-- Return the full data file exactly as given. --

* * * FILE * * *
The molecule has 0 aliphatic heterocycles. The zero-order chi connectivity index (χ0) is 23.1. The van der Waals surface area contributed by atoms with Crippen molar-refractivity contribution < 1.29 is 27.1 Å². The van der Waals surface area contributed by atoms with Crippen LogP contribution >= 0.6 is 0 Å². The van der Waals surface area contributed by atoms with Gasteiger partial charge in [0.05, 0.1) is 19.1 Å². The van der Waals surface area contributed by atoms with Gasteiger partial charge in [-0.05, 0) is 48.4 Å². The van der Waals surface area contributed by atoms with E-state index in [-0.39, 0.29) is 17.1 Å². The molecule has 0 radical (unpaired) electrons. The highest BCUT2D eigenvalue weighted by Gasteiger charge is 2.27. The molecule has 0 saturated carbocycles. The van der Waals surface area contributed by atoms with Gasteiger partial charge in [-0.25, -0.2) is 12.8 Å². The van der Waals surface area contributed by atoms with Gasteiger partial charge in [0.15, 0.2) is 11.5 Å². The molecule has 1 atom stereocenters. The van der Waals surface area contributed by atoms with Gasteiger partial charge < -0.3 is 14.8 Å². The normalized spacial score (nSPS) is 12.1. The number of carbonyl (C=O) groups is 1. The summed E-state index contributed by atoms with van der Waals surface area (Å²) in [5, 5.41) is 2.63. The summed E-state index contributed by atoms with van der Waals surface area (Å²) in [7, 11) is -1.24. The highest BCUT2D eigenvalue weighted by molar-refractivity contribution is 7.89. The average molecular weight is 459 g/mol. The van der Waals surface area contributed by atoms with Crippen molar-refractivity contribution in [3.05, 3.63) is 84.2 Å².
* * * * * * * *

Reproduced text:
The molecule has 0 aliphatic heterocycles. The zero-order chi connectivity index (χ0) is 23.1. The van der Waals surface area contributed by atoms with Crippen molar-refractivity contribution < 1.29 is 27.1 Å². The van der Waals surface area contributed by atoms with Crippen LogP contribution >= 0.6 is 0 Å². The van der Waals surface area contributed by atoms with Gasteiger partial charge in [0.05, 0.1) is 19.1 Å². The van der Waals surface area contributed by atoms with Gasteiger partial charge in [-0.05, 0) is 48.4 Å². The van der Waals surface area contributed by atoms with E-state index in [-0.39, 0.29) is 17.1 Å². The molecule has 0 radical (unpaired) electrons. The highest BCUT2D eigenvalue weighted by Gasteiger charge is 2.27. The molecule has 0 saturated carbocycles. The van der Waals surface area contributed by atoms with Gasteiger partial charge in [-0.25, -0.2) is 12.8 Å². The van der Waals surface area contributed by atoms with Gasteiger partial charge in [0.15, 0.2) is 11.5 Å². The molecule has 1 atom stereocenters. The van der Waals surface area contributed by atoms with Gasteiger partial charge < -0.3 is 14.8 Å². The normalized spacial score (nSPS) is 12.1. The number of carbonyl (C=O) groups is 1. The summed E-state index contributed by atoms with van der Waals surface area (Å²) in [5, 5.41) is 2.63. The summed E-state index contributed by atoms with van der Waals surface area (Å²) in [7, 11) is -1.24. The highest BCUT2D eigenvalue weighted by molar-refractivity contribution is 7.89. The average molecular weight is 459 g/mol. The van der Waals surface area contributed by atoms with Crippen molar-refractivity contribution in [3.05, 3.63) is 84.2 Å².